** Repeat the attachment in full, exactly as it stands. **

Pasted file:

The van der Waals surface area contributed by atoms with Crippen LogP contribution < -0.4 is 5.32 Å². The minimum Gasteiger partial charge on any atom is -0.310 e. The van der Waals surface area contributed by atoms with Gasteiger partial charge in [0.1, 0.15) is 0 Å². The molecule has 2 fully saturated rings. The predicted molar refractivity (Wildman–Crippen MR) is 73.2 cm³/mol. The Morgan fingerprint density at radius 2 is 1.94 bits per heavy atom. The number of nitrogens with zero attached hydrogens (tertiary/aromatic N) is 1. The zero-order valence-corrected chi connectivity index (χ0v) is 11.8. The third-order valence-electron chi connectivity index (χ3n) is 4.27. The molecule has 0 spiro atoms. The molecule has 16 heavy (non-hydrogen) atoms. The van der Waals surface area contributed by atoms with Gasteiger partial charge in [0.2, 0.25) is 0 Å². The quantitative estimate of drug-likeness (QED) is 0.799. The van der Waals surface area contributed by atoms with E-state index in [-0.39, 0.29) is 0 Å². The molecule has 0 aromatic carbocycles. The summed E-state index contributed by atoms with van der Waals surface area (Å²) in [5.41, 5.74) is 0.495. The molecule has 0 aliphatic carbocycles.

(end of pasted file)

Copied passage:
The van der Waals surface area contributed by atoms with Crippen LogP contribution < -0.4 is 5.32 Å². The minimum Gasteiger partial charge on any atom is -0.310 e. The van der Waals surface area contributed by atoms with Gasteiger partial charge in [0.1, 0.15) is 0 Å². The molecule has 2 fully saturated rings. The predicted molar refractivity (Wildman–Crippen MR) is 73.2 cm³/mol. The Morgan fingerprint density at radius 2 is 1.94 bits per heavy atom. The number of nitrogens with zero attached hydrogens (tertiary/aromatic N) is 1. The zero-order valence-corrected chi connectivity index (χ0v) is 11.8. The third-order valence-electron chi connectivity index (χ3n) is 4.27. The molecule has 0 spiro atoms. The molecule has 16 heavy (non-hydrogen) atoms. The van der Waals surface area contributed by atoms with Gasteiger partial charge in [0.2, 0.25) is 0 Å². The quantitative estimate of drug-likeness (QED) is 0.799. The van der Waals surface area contributed by atoms with E-state index in [-0.39, 0.29) is 0 Å². The molecule has 0 aromatic carbocycles. The summed E-state index contributed by atoms with van der Waals surface area (Å²) in [5.41, 5.74) is 0.495. The molecule has 0 aliphatic carbocycles.